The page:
When I imagine a policeman, I see in my mind something that probably has not existed during my lifetime, at least in any place I’ve lived: a man in a blue coat with brass buttons, shiny black shoes, and a peaked cap with a patent-leather bill. If he is armed, it is with a truncheon and, possibly, a sidearm. Specifically, what I see is an illustration from Peter Pat and the Policeman, a book I possessed as a small child about a boy who gets lost and, recognizing the iconic blue police uniform as an emblem of trust, is taken home by the local policeman. In reality, our police look much more like fictional characters who would command my attention a few years later: stormtroopers — not the kind who answer to Adolf Hitler, but the kind who answer to Darth Vader. The main difference is that the minions of the Galactic Empire subverted cinematic convention: They were bad guys who wore white.
After making a ceremonial bow in the general direction of Mike Godwin, consider the case of the aforementioned Adolf Hitler, whose aesthetic sensibility not only preceded his political ideology but provided the foundation upon which it was built. “The beautiful,” he wrote, “should reign over humans; the beautiful itself wants to retain its power.” He told his advisers that it would be a “crime” if the British were to damage anything in Florence or Rome during the course of the war. “It would not be a shame in the case of Berlin,” he added. Hitler’s political ambitions were in many ways subordinate to his artistic ambitions, and that was true to some degree of many of the men with whom he surrounded himself: the formerly apolitical architect Albert Speer, the failed novelist-dramatic Joseph Goebbels, man of letters and son of a theater family Baldur von Schirach, the artist Karl Diebitsch, who was the main stylistic force behind the infamous all-black SS uniform. (It is an enduring myth that the SS uniform was designed by Hugo Boss.) For Hitler, the drama was in no small part an excuse to exercise his set-design and costuming skills. As Frederic Spotts puts it in Hitler and the Power of Aesthetics, part of the point of the Nuremberg rallies was the “architecturalizing” of Hitler’s followers: “His deployment of them in geometrical patterns reduced to them noctambulant creatures.”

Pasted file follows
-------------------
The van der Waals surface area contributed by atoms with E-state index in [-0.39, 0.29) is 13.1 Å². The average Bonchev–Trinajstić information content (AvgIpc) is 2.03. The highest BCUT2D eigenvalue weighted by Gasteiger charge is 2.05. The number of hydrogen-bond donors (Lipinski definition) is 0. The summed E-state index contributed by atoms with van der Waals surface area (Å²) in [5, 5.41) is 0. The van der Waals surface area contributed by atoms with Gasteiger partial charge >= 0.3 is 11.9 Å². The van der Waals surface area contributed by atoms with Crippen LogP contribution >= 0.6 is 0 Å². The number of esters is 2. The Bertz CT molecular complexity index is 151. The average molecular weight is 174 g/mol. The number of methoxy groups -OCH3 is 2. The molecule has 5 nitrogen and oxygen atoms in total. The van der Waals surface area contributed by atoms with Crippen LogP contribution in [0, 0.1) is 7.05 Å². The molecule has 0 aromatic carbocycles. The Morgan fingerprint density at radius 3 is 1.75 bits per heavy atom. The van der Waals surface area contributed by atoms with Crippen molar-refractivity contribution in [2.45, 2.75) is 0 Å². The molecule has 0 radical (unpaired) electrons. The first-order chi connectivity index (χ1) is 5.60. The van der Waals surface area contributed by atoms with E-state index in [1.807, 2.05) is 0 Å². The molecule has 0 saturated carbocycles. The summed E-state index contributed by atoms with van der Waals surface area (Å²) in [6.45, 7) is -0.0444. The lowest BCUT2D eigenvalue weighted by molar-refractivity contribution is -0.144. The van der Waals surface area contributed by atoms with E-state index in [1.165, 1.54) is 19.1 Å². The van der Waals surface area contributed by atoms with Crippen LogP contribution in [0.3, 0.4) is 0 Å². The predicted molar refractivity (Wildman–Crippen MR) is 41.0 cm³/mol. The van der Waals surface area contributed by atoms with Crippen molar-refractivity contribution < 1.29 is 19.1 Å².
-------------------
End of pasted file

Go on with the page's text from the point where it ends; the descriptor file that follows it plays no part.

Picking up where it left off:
The monumentalism of Nazi architecture and its mythical invocation of grand periods of time — from the mists of Teutonic legend to a Thousand-Year Reich — functioned in no small part to subsume the individual. “A fly lays a million eggs; they all die,” Spotts wrote. “But flies survive.” The black SS uniforms were at the same time modern and based on traditional Prussian models — not unlike National Socialism itself. The black uniforms, partly military and partly clerical, set SS officers apart from military tradition and invested them with a sense of mystery — and purpose. They remain objects of fascination (and fetish — as P. J. O’Rourke observed, “No one has ever had a fantasy about being tied to a bed and sexually ravished by someone dressed as a liberal”).
The old-style police uniform, whether that of the English bobby or his American counterpart, communicated a specific civic ethic. Both “bobby” and “peeler” are slang based on the name of Sir Robert Peel, who in 1829 organized the first modern police force, in London. (As prime minister, Peel would make history, and end his career, by repealing the Corn Laws, a red-letter event in the history of free trade.) Peel spelled out his famous Nine Principles of Policing, which are still in effect and still very wise.